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Ban Described as "Heartbroken" At Layoffs His Spokespeople Denied, Doubts

By Matthew Russell Lee

UNITED NATIONS, January 9 -- After UN spokespeople declined to confirm UN layoff letters which were handed out on January 6, at a Town Hall meeting on January 9 Secretary General Ban Ki-moon was described as "heartbroken" when he signed the order for then on December 31.

  That description came from Ban's chief of staff Susana Malcorra later in the meeting, after Ban had left. Before that, he was for example asked by the head of the staff union in Geneva to focus on merit and not nationality in appointing Under Secretaries General.

  Ban replied that merits is his focus, saying that in every case he interviews at least three finalists and picks only based on his judgment. But with France controlling the Department of Peacekeeping Operations four times in a row, and the US and UK controlling Political and Humanitarian Affairs twice in a row respectively, this is dubious.

  The meeting, which was closed door, began with technical snafus, as the Nairobi duty station could not be patched in, and master of ceremonies Yukio Takasu's voice echoed as through an Alpine valley.

  The question from Nairobi concerned translators flying to Takasu's native Japan, for twenty seven hours, then having to report for duty four hours after they got there, under rules that went into effect in August 2013. (These are dubbed the "Torsella Rules" for the just-departed US Ambassador for Management and Reform Joe Torsella, whose farewell was held on January 6.)

   Ban replied, as he did on layoffs, that it was the General Assembly's decision. Many staff members have since contacted Inner City Press dubious of this spin, asking if it wasn't Ban's budget, and his push. Takasu for now does not recognize any UN staff union in New York - which, an opinion goes, only benefits the Ban administration.

   From many of the questions at the January 9 Town Hall, and other contacts, there are UN staff that mean extremely well and could do much better, under better middle- and upper-level leadership.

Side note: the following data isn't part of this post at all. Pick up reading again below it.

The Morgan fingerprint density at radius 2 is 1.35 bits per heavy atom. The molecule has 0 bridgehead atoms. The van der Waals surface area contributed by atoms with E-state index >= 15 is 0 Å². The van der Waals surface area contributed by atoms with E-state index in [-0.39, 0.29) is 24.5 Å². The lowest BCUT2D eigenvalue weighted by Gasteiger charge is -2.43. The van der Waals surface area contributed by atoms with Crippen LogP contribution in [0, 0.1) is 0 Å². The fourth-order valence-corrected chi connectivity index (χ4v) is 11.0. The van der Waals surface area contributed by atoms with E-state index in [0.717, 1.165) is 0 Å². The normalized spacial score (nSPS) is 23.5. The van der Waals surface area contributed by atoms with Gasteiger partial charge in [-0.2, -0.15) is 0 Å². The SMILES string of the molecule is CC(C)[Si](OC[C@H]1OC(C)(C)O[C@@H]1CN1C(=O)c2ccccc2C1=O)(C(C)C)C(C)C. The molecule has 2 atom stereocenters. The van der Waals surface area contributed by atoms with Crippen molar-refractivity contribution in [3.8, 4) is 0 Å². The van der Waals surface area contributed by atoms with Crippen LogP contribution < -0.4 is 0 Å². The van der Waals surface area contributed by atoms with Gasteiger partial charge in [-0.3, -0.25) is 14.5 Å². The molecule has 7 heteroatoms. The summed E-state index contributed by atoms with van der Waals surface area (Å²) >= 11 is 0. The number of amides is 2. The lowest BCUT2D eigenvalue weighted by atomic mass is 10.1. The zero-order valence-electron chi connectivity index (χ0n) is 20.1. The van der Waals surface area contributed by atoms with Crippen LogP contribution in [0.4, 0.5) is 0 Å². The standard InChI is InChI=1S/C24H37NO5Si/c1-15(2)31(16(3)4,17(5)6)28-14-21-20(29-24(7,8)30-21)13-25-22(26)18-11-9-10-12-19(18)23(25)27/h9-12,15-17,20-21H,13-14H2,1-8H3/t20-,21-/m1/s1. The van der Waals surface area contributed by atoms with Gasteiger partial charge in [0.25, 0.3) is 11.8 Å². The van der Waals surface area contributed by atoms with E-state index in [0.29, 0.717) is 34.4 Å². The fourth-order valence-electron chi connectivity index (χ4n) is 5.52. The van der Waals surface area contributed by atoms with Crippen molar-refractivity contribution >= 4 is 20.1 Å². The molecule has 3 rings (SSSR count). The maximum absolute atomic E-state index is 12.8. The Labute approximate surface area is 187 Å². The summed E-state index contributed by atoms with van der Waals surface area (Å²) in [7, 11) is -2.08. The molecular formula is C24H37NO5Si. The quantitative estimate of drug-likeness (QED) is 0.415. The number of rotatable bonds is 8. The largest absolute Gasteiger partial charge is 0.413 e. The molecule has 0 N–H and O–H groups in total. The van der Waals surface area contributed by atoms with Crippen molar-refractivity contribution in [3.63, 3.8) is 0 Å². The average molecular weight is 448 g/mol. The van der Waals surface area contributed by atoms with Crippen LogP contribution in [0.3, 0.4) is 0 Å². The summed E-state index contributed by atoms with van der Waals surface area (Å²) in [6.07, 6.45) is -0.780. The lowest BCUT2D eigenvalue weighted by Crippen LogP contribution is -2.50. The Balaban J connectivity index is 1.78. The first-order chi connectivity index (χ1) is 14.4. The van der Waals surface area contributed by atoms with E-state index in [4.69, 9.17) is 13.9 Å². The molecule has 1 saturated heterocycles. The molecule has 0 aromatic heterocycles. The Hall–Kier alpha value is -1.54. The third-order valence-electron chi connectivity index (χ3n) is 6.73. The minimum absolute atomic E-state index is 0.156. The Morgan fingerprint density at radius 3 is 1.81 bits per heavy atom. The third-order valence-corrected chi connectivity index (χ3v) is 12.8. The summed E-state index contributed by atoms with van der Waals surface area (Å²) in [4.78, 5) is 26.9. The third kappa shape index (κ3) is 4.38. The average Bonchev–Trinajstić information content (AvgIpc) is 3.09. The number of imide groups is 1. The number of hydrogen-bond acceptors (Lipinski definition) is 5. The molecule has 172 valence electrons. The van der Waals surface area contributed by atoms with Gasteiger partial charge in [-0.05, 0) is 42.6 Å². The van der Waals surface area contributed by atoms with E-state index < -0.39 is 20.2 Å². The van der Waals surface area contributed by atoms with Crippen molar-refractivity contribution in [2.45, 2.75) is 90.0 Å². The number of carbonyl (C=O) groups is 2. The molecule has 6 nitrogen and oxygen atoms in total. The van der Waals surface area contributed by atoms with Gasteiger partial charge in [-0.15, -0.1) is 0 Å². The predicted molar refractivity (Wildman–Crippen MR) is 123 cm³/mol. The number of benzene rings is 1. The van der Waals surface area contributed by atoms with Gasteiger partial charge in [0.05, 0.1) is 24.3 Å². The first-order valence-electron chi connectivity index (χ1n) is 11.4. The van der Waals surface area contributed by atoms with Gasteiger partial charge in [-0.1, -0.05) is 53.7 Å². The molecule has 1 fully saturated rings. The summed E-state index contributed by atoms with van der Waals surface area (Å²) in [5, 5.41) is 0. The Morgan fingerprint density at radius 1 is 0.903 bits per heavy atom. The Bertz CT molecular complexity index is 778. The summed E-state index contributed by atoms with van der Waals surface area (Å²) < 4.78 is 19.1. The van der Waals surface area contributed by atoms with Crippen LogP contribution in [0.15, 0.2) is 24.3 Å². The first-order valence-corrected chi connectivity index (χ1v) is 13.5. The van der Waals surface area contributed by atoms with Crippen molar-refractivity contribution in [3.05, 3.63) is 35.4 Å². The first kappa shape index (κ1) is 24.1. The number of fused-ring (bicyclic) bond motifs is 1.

The UN handed out lay-off letters to staff on the morning of Monday, January 6, as exclusively reported by Inner City Press.

  But on January 7, UN spokesperson Farhan Haq refused to confirm that the UN had given out the "notices of termination," either at the noon briefing when Inner City Press asked about them -- video here and embedded below -- or in at least the twenty four hours that followed.

 (When Inner City Press asked again at the January 8 noon briefing, Haq had a prepared statement to read-out about Ban Ki-moon's move to a "digital" UN. Why wasn't this sent to Inner City Press after it asked the question on January 7? We'll have more on this.)

   On January 7, Haq said that the initial move would be "Town Hall" meetings with staff, including one involving Secretary General Ban Ki-moon. Here's from the UN's January 7 transcript:

Inner City Press: there were people who work in the Publishing Section here at the UN, received letters yesterday that seemed to talk about separation from service, notices of termination. I wanted to know, is that accurate? Since the budget was adopted in late December, have there been, essentially, lay-off letters issued, and, if so, how many?

Acting Deputy Spokesperson Haq: I donítÖ the budget was only just agreed to. I believe that thereís a series of Town Hall meetings being conducted with staff to reflect on what the results of the budget mean. So Iíll wait for those town hall meetings to proceed and then letís see whether we can say anything further after that.

Inner City Press: Iím specifically asking about a DGACM [Department for General Assembly and Conference Management] meeting that was held yesterday at 11:15, at which letters were handed out, called formal termination, notice of termination and separation of service letters. I just want your confirmation that, prior to the town hall and anything else, that these letters did go out.

Acting Deputy Spokesperson Haq: Iím not aware of anything like that. I can check with them, but ultimately the initial result of the last few weeksí developments on a budget is that weíll be able to discuss with staff through town hall meetings. I believe one of them was happening today with the Deputy Secretary-General and the Chef de Cabinet. I believe the Secretary-General will also have town hall meetings with staff.

  Well, prior to this "Town Hall meeting," which Inner City Press will also cover, the letter DID go out. Inner City Press had on January 6 published the e-mail inviting those to be laid-off to the meeting to get the letter, and now publishes, with consent, one of the lay-off letters, here.

 The letters were dated December 31, 2013 and were handed out on January 6, 2013. But see January 7 noon briefing

  Why would the UN not confirm what it did? In seven hours after they were asked, and the Department and even (sub) Section at issue was specified?

  The UN wants to be perceived in one way, and to operate in another.

  This is true with regard to freedom of the press and of association, too, as combated by the new Free UN Coalition for Access - for example, the UN on January 7 met with Google's "Head of Free Expression" after Google banned from its Search a leaked anti-Press email to the UN from the bureau chief of Reuters based on a bad faith complaint under the US Digital Millennium Copyright Act. Now, legal questions exist about these notices of termination. We'll have more on this. Watch this site.


 

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